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The most important legacy of Joe Coors

By Paul M. Weyrich
web posted March 24, 2003

This is the sort of story that belongs in a novel. Forgive me for its length but I thought you ought to know, as Paul Harvey might say, "the rest of the story."

Back in 1968, Jim Lucier, Sr. was a young aide to Sen. Strom Thurmond (R-SC). Victor Fediay, who has since died, was a researcher at the Library of Congress. I was an aide to Senator Gordon Allott (R-CO). We visited frequently about what was going on in the world. Most of it wasn't good. Conservatives were being killed politically and the left was constantly advancing. After some time, Lucier and Fediay let me in on their plans. We had watched how the left operated and in those days, conservatives weren't even in the ballgame. What was needed, Lucier and Fediay told me, was an outside operation that could provide timely information to Members of Congress from a principled perspective. Such an organization could supply witnesses for hearings and experts to privately brief senators and congressmen. They told me that when they were able to put this together they wanted me to join them in the endeavor. They said they had been making presentations to businessmen about the need for such an operation and so I joined in on that effort as well. A couple of years went by with lots of presentations but no success.

But the Lord works in mysterious ways. Senator Allott had a long-time employee by the name of Barbara Hughes. She handled the mail and the filing for the office. Well, Barbara was sick one day so an intern handled the mail. She had a chart on the wall for such times that told the substitute where to direct the mail. All media letters were to go to Weyrich, the chart said. The young man opened a letter that began "Dear Senator Allott. You may remember me. I was news Director at KBTR in Denver...." The young man saw the call letters and sent the letter to me. The letter went on to say "I have been hired by Joe Coors to help him determine where he should put his money so it can further the conservative cause." My hands began to tremble. Had Barbara Hughes been well, I most likely would never have seen that letter, which was signed by Jack Wilson. I called Jack and told him he needed to come back to Washington as we had a story to tell him. He came a couple of weeks later. And we explained to him how the left operated and how an outside operation could counter that. He got very excited and said he would get Joe back to hear the story. Jack told me to get senators and congressmen to support the idea.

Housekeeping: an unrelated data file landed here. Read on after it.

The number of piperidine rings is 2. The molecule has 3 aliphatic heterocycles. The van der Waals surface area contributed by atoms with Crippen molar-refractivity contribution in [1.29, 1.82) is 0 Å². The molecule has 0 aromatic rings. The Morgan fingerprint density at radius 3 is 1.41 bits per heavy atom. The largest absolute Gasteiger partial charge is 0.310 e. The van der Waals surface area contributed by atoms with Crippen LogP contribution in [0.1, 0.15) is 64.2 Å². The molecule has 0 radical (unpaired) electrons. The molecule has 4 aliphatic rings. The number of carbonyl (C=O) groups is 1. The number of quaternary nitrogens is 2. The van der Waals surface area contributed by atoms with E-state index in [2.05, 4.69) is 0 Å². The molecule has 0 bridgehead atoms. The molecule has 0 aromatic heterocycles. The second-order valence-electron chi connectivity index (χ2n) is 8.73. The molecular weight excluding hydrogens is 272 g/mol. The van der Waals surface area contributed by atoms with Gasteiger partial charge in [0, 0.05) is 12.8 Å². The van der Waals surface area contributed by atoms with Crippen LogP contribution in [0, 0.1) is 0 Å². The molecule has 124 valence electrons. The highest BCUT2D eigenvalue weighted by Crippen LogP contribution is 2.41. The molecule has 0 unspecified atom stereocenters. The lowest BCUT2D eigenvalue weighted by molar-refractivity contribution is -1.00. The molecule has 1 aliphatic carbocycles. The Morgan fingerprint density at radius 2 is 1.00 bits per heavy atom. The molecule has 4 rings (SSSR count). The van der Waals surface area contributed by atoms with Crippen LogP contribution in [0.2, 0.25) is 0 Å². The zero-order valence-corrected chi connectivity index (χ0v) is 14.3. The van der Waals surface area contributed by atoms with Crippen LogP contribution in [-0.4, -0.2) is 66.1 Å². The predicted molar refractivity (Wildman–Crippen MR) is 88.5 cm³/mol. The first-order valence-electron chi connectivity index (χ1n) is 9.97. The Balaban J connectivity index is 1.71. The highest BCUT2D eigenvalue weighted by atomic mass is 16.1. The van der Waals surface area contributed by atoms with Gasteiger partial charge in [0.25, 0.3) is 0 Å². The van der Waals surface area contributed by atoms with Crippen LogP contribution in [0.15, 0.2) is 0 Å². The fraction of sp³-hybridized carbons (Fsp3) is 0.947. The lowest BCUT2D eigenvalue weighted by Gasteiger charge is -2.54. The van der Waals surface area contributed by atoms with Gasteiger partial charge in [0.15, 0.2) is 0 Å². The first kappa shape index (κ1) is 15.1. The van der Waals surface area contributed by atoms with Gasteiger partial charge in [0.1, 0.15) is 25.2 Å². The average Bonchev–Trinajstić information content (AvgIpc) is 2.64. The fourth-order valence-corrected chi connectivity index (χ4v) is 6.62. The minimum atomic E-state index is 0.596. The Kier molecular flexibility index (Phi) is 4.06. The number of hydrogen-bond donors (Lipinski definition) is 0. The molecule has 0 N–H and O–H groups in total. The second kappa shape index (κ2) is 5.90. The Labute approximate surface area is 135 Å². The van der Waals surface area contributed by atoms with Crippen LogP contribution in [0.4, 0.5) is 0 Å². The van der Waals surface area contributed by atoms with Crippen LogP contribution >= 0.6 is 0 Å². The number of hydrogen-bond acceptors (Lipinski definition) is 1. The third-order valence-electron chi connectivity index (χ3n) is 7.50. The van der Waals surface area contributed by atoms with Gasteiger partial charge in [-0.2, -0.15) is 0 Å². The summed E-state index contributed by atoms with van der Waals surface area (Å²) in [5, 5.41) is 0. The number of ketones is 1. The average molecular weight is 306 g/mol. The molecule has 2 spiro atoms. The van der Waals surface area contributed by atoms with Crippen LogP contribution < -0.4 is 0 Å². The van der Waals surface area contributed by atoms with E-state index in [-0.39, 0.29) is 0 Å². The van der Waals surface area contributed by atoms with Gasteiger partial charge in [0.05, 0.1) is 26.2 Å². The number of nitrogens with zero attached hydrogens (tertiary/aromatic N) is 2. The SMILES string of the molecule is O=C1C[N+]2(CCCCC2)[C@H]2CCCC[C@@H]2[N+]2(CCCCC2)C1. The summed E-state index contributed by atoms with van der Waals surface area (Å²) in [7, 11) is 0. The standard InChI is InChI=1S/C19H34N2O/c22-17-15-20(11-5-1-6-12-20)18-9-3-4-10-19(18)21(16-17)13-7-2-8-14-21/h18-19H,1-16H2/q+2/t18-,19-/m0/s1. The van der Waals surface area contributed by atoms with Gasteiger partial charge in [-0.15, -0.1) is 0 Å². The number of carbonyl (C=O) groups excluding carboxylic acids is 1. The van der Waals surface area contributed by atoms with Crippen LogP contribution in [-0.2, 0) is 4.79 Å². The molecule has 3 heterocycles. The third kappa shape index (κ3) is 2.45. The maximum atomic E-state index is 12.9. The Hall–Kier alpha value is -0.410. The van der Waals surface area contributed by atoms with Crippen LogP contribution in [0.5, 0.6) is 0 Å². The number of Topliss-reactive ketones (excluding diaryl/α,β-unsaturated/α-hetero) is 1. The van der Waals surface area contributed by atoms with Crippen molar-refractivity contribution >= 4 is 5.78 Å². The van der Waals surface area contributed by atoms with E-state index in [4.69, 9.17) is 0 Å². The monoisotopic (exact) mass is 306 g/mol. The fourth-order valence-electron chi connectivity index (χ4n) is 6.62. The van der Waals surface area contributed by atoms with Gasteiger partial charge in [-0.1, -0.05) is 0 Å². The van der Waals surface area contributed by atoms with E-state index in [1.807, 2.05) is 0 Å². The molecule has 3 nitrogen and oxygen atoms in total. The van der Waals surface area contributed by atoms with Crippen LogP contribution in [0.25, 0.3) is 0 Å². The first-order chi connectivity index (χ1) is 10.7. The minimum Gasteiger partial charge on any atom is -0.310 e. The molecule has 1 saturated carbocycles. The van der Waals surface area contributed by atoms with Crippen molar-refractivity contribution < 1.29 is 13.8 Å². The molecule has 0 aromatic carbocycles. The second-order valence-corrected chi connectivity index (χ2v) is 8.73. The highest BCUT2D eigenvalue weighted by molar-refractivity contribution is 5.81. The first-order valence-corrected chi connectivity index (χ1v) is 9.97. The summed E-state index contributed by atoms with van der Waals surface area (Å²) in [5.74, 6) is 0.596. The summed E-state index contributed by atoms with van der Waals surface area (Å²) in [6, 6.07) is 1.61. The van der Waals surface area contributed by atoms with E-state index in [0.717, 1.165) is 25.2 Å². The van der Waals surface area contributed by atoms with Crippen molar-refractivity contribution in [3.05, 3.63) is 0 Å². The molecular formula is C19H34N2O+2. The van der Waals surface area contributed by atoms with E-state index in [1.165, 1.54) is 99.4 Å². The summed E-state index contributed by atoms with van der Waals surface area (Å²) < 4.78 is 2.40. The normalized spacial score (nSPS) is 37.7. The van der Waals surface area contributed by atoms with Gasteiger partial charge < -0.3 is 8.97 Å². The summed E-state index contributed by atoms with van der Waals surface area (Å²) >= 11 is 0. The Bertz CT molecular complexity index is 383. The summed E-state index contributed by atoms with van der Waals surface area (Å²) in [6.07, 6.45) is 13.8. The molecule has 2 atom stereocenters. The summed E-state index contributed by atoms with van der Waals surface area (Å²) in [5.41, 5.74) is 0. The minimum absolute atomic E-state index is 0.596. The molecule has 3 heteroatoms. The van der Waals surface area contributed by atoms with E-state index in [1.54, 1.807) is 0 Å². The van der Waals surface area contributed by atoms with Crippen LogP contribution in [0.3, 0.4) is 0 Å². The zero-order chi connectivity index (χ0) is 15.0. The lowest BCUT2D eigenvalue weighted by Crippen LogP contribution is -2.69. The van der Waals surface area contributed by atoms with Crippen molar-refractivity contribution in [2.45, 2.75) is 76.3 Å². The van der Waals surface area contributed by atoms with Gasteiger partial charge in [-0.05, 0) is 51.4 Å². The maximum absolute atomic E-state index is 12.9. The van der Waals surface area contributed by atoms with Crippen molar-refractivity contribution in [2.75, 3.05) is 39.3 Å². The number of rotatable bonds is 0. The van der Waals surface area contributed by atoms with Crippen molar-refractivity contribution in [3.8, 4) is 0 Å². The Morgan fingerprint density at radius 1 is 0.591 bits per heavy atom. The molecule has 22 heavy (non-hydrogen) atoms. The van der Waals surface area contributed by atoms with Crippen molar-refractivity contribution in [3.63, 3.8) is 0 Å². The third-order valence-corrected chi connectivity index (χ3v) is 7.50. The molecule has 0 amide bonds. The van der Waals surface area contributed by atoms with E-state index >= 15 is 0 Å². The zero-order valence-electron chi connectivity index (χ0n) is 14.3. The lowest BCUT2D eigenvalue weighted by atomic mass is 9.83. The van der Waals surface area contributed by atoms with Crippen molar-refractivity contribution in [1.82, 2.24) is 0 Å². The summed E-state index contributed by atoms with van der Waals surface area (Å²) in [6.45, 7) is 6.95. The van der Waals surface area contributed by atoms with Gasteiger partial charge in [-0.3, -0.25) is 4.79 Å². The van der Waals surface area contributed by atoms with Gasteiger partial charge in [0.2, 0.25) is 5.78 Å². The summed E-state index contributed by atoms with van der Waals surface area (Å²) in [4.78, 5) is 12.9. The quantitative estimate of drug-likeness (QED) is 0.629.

We put together a program that included Sen. Thurmond, arranged by Lucier, Sen. Cliff Hansen (R-WY), arranged by me, Rep. Ed Foreman (R-NM), brought in by Fediay, and my hometown congressman, Henry Schadeberg (R-WI). In addition, they met with Walter Mote, Administrative Assistant to Vice President Spiro Agnew. They all said the same thing. We need an outside organization to counter the left and these fellows are the right people to make it happen.

Joseph Coors at Founders Hall at the Heritage Foundation
Joseph Coors at Founders Hall at the Heritage Foundation

In addition we took Coors to the White House, where Lyn Nofziger was serving as Ronald Reagan's man in the Nixon Administration. Again, Lyn endorsed the idea and us. Out of the blue, Coors asked about the American Enterprise Institute. Unbeknown to us, Bill Baroody, Sr. had been courting Joe and had arranged for a private lunch at the Pentagon where Secretary of Defense Mel Laird had tried to sell Coors on AEI. Nofziger said, in answer to Joe's question: "AEI? AEI? I'll tell you about AEI." He got up from his desk and walked over to his library. He pulled a study off the shelf and literally blew a cloud of dust off of it. "Their stuff is good for libraries. But it is not timely and nobody around here uses any of it."